By Juanita Floyd
Last month I stopped by the New Albany Florist Shop to ask some general questions about a flower delivery. The lady who waited on me asked, “Where do I know you from? I never forget a face.” I told her I graduated from East Union, Northeast, Ole Miss, I work at CREATE; you name it – I told her. She still couldn’t place me. I told her I wanted to send an arrangement to my niece in Atlanta who had attended an MLK event with me. She said, “I know you now. I saw you on TV!” (Mystery solved by my 60 seconds of TV fame!).
Thus began our conversation about MLK and integration. We talked about my experience in 2nd grade. She said, “I know exactly how you felt entering that predominantly white school.” I thought within, “No, you don’t. How can you? Your skin is white. There is no way you could know how I felt.” She instantly interrupted my thoughts by saying, “My family moved to the Delta during integration. I was one of five whites who entered the halls of a predominantly black school in the 10th grade. I was scared to death. I asked my mother if she was sure this was the school I was supposed to attend.” She related her experience as initially frightening. She said, “After three weeks of school, I was one of the gang. Everyone bent over backwards to be nice to us. The teachers and students accepted us. I had a great experience…”
I later attended an event at St. Paul United Methodist Fellowship Hall that showcased a film about the history of blacks in Tupelo. One of the segments showed former students of Carver High School talking about their experience during integration. One student said, “I lost my identity. In the black schools we had our own clubs, bands, etc. We were a part of a family. When we changed schools, many of us were not selected nor invited to participate in some of their clubs.”
I begin to recapture and think about my own experiences in high school. They were totally different from when I first entered as a second grader. Because of my mother’s teachings, I became friends with most of the student body, teachers, janitors, cafeteria workers, and administrators. I was usually the only black person in most of the clubs – Beta, FBLA, etc. From the 9th thru the 12th grade, I worked in the school office and made the majority of the school announcements in the mornings. In 12th grade, the student body selected me as “Most Likely to Succeed.” I was one of two blacks who graduated in a class of 52 seniors. Wilma Rudolph, Olympic track star said, “The doctor told me I would never walk, but my mother told me I could – so I believed my mother.” Yes, I had problems, but like Ms. Rudolph – I believed my mother. When I would say to her, “Momma, do you think I could be a part of a club like the other students? Do you think I could work in the school office? Do you think…?” She would immediately say, “Of course, you can.”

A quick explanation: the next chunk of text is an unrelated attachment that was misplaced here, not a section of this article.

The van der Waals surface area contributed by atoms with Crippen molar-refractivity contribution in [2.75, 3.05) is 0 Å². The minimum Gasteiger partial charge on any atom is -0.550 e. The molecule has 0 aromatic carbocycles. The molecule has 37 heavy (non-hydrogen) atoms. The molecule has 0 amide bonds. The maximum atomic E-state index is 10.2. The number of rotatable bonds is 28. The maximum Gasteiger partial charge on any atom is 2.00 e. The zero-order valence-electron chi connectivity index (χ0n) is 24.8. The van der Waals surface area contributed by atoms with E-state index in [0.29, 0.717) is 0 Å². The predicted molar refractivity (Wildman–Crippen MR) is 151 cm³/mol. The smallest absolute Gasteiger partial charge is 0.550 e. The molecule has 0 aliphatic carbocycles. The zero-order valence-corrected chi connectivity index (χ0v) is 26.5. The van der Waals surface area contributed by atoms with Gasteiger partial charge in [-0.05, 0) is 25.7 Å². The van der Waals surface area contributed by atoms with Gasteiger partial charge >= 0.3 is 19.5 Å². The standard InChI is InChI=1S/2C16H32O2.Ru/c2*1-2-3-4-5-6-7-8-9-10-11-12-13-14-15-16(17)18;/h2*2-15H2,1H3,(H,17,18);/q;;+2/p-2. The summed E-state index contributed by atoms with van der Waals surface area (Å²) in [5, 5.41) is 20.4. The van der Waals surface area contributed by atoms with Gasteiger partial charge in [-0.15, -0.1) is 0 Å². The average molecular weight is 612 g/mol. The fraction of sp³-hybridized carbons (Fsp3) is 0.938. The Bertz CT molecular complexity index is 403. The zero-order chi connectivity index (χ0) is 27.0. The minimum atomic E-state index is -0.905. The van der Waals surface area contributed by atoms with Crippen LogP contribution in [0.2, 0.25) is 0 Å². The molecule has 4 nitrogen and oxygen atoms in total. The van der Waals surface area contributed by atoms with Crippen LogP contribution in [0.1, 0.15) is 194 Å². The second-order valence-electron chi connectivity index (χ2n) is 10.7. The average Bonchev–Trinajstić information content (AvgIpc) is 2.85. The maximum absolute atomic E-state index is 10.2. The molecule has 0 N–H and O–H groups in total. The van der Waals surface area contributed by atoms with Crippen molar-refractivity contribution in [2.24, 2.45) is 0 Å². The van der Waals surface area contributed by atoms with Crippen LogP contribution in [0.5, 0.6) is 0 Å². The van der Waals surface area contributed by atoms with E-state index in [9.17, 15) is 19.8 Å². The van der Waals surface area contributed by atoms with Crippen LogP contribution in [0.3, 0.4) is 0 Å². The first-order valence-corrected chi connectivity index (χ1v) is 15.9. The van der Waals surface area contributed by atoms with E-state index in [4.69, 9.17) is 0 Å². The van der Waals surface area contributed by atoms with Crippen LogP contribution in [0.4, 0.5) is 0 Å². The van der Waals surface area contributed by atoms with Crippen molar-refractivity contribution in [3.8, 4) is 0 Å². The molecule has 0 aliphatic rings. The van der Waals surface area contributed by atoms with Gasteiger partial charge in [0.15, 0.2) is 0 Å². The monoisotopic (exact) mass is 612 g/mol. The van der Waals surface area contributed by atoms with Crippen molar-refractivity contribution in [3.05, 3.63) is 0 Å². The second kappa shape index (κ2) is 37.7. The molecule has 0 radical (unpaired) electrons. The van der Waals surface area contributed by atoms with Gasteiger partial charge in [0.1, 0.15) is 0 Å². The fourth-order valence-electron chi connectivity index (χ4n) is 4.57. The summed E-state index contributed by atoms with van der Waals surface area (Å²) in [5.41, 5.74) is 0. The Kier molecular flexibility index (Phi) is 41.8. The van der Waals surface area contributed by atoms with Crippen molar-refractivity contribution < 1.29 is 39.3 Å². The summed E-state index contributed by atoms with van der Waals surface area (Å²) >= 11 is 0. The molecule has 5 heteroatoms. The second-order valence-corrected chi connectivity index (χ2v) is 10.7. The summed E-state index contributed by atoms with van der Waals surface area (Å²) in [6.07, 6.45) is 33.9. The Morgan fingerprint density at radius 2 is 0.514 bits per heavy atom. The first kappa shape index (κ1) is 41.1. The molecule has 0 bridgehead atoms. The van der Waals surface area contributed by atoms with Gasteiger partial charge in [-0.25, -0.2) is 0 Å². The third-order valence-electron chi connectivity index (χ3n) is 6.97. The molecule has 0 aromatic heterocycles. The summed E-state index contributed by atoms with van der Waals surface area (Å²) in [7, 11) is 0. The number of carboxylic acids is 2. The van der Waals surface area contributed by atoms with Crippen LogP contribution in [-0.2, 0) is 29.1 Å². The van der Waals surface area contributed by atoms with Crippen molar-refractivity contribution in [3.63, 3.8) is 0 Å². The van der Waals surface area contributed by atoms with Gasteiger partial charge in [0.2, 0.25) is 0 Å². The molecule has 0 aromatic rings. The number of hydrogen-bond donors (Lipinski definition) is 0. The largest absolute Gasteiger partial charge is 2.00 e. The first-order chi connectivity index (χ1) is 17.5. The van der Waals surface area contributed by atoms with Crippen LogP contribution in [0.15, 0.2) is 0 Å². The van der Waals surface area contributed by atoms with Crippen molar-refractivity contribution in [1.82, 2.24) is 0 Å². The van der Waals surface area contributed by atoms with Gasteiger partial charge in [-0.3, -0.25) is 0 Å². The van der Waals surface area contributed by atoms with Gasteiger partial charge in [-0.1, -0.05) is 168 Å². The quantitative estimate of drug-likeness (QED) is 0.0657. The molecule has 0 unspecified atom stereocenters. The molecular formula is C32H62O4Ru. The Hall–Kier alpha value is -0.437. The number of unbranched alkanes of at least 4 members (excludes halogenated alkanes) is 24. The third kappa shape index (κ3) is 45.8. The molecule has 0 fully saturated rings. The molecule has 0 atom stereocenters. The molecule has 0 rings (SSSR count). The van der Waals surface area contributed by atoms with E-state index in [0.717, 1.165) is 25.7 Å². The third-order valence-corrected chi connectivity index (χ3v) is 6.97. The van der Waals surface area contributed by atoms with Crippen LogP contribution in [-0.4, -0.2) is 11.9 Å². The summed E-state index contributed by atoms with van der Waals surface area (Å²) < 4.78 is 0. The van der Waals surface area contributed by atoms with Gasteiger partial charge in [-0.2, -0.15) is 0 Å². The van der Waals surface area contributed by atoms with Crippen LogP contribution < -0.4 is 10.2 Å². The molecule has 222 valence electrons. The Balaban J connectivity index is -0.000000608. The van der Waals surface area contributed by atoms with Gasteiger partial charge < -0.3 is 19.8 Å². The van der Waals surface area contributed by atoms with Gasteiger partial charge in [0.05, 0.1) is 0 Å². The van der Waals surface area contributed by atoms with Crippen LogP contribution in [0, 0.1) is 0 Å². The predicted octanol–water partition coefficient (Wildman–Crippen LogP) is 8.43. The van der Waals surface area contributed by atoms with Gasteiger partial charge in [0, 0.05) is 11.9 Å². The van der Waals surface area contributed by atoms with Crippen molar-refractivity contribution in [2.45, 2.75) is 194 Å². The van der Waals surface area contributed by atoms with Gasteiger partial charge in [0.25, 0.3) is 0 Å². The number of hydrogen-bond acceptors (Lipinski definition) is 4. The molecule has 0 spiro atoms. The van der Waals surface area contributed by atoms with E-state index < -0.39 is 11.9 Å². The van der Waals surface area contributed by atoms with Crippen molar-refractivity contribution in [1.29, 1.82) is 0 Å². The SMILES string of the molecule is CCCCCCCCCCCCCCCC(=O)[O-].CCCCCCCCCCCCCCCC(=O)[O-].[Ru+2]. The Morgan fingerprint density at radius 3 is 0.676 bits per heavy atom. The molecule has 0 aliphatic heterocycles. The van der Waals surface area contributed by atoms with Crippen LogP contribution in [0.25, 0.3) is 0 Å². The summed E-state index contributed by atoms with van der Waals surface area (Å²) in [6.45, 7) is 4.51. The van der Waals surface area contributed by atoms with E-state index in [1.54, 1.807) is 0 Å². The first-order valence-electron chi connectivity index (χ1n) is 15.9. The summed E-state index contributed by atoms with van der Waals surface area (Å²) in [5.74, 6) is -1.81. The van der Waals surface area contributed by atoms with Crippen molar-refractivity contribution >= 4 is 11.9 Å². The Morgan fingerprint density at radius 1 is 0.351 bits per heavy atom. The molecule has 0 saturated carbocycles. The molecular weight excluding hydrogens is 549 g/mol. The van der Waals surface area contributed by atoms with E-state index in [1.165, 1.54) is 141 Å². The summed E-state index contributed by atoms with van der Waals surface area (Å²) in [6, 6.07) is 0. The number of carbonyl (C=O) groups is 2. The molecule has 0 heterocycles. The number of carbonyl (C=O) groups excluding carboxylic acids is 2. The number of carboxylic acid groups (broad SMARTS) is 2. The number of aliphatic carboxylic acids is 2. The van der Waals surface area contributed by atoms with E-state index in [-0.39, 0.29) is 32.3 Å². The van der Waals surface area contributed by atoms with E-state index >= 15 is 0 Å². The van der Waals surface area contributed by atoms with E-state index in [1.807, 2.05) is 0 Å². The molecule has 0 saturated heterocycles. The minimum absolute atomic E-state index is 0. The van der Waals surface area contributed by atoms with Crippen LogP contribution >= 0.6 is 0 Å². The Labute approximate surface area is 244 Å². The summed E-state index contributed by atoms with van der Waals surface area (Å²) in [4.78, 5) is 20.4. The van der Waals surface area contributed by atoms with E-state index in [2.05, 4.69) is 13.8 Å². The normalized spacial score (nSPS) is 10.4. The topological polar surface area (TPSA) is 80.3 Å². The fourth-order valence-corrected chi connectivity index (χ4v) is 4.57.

All of us have stories that have shaped our lives – some good and some not so pleasant. I know we can’t forget the past; however, I do feel we can use those experiences to help bring about a change in the way we treat each other as human beings. I am so grateful to have met Mrs. Teresa Brown; her daughter, Tonya; and another associate, Adrianne, at the florist shop. My life certainly was enriched by a happenstance conversation with them.
If we communicate with each other – will it help us to understand that we are more alike than different? You be the judge.
Juanita Gambrell Floyd is vice president for Finance and Administration at CREATE Foundation. Contect her at email@example.com.